Hungary passes controversial education law despite protest from education trade unions


Lawmakers in Hungary passed a controversial bill on 4 July 2023 affecting the country’s teachers. Education trade unions have said thousands of them will leave the profession when the law is passed. The bill was voted without adequate consultation with the trade unions. 

The new law is considered a retaliation as it cements a regime in public education that has caused months of protests and strikes by teachers and their students.

The new law changing the legal status of education workers will enter into force on January 1, 2024. 

The Hungarian teaching community was taken by surprise in March 2023 when the government presented a draft law outlining a new career path for public education workers. For a year and a half, the joint strike committee of the Trade Union of Teachers (PSZ-SEH), the biggest education trade union in Hungary, and the Democratic Trade Union of Teachers (PDSZ) had been negotiating with the Authorities about the deteriorating conditions of teaching professionals and other issues affecting public education. Teachers, students and parents had demonstrated together in numerous ways. The draft legislation, did not attempt to address any of the issues that the education trade unions had raised.

ETUCE expresses its unequivocal solidarity with its member organisations, the Trade Union of Teachers (PSZ), the Democratic Trade Union of Teachers (PDSZ), the Democratic Trade Union of Scientific Workers (TDDSZ) and the Trade Union of Employees in Higher Education (FDSZ) in their campaign for a revision of the new education law.

This legislation strips education workers of many of their entitlements. It introduces a new disciplinary regime involving the suspension of salary payments while extending the number of working hours. Furthermore, they could be punished or fired if they openly criticise the education system. In addition to that the law reduces the notice period for termination of employment contracts, extends the resignation notice, and introduces the concept of collective layoffs.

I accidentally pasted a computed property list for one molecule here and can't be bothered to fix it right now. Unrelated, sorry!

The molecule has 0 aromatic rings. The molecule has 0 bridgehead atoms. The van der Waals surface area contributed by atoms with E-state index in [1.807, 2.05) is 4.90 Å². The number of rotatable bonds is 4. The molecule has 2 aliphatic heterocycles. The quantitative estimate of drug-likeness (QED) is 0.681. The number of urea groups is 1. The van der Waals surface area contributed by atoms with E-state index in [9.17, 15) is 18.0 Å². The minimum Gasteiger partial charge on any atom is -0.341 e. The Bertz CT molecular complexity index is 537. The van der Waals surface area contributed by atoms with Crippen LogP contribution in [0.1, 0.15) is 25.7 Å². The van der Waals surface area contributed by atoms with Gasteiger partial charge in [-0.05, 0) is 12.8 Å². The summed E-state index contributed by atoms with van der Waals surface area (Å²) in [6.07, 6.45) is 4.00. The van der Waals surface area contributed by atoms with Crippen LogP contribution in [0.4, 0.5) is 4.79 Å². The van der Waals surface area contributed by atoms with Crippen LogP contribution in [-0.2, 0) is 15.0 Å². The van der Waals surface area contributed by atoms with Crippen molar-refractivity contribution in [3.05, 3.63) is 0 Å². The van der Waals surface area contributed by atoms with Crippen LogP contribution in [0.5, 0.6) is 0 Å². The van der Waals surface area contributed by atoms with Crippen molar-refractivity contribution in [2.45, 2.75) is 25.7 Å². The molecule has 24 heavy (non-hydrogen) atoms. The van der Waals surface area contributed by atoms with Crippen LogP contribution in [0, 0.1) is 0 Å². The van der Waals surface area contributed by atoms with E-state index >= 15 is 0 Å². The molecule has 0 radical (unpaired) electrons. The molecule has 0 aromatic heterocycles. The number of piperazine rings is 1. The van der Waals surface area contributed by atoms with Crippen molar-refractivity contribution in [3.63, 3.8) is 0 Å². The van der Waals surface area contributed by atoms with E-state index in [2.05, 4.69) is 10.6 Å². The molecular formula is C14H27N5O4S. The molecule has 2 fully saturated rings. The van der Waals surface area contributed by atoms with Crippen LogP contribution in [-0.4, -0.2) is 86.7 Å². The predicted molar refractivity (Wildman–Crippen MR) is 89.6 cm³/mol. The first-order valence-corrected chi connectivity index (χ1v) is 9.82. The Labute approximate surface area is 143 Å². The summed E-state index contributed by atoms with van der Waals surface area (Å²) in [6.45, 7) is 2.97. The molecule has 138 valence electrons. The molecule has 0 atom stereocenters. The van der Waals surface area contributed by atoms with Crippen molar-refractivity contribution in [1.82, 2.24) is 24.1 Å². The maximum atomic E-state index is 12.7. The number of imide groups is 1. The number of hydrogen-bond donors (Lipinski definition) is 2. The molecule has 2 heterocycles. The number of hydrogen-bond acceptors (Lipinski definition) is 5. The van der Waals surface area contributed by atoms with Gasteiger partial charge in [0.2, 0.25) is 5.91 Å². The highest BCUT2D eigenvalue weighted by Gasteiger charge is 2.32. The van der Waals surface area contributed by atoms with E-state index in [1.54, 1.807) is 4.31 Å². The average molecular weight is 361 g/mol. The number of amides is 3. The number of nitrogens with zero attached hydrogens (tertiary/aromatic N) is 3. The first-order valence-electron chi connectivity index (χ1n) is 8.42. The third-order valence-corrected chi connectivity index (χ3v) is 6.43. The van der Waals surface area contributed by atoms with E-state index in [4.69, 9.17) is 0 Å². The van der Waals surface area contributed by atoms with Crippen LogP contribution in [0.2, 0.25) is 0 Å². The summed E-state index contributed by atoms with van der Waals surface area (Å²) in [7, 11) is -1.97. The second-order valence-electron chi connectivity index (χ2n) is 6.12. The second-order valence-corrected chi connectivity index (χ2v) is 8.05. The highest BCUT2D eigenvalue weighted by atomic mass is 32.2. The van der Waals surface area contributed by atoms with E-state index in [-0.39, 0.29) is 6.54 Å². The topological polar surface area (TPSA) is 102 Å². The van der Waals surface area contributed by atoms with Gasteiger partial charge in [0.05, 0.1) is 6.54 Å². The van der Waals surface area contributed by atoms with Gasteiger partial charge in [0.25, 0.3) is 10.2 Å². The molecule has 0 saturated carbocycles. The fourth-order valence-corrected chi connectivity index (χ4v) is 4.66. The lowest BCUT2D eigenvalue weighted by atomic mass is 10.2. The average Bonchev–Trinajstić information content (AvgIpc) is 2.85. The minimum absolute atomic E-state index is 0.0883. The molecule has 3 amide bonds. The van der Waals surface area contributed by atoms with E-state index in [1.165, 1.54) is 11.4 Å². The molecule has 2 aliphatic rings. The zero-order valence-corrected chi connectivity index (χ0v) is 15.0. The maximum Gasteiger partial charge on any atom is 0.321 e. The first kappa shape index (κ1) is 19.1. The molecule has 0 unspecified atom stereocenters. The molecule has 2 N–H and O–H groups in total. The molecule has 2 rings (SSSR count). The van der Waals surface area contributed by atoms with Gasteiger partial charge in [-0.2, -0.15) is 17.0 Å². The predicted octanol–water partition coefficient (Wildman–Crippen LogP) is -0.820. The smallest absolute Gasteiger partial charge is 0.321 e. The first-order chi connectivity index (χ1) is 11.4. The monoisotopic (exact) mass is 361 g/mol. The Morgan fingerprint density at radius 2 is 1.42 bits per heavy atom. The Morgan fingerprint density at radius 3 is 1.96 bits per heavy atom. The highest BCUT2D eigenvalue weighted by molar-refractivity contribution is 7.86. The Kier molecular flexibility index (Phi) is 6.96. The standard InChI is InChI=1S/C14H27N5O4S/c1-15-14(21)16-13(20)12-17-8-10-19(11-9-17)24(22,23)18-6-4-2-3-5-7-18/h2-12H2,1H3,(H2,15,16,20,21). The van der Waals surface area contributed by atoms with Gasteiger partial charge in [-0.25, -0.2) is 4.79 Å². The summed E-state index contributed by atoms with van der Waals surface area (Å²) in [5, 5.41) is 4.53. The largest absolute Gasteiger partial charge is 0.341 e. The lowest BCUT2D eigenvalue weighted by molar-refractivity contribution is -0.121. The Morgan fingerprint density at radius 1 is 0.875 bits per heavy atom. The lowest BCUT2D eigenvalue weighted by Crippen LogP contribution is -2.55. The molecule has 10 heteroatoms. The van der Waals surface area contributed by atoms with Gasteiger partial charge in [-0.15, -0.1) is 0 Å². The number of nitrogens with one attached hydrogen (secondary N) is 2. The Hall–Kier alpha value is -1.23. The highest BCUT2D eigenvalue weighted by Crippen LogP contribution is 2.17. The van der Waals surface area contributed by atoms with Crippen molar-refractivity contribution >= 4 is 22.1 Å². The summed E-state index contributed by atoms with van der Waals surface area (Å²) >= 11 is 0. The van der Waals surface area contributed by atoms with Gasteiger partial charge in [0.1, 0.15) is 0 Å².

ETUCE resolutely supports its member organisations in their demand to strengthen trade union rights in Hungary against the trend of diminishing them with mandatory thresholds on trade union organisation as a requirement for negotiations. Excluding education trade unions from professional consultations ignores the expertise and experience of workers on the ground who are represented by their trade unions. ETUCE reiterates that education trade unions have a dual role in representing the employment and social interests of education workers as well as the professional issues which are at the core and centre of the work of teaching professionals.

Hungary is one of the countries in the EU with the oldest teacher population and the highest teacher shortage. Teachers’ salaries are among the lowest in the European Union. Career starters’ net wage is hardly above €550 and reaches €1 100 after 40 years. “These kinds of reforms do not improve the attractiveness of the profession”, said the European Director, Susan Flocken, ”All they do is to further aggravate the situation. ETUCE confirms its strong support and solidarity with its Hungarian colleagues. Quality education depends on quality teachers. ETUCE calls on the government to consult and meet the education trade unions in a meaningful social dialogue to make positive changes. The Hungarian authorities should value this fundamental profession and invest more public funds into public education. After all, this concerns the Hungarian youth and the future of the country as a whole.”.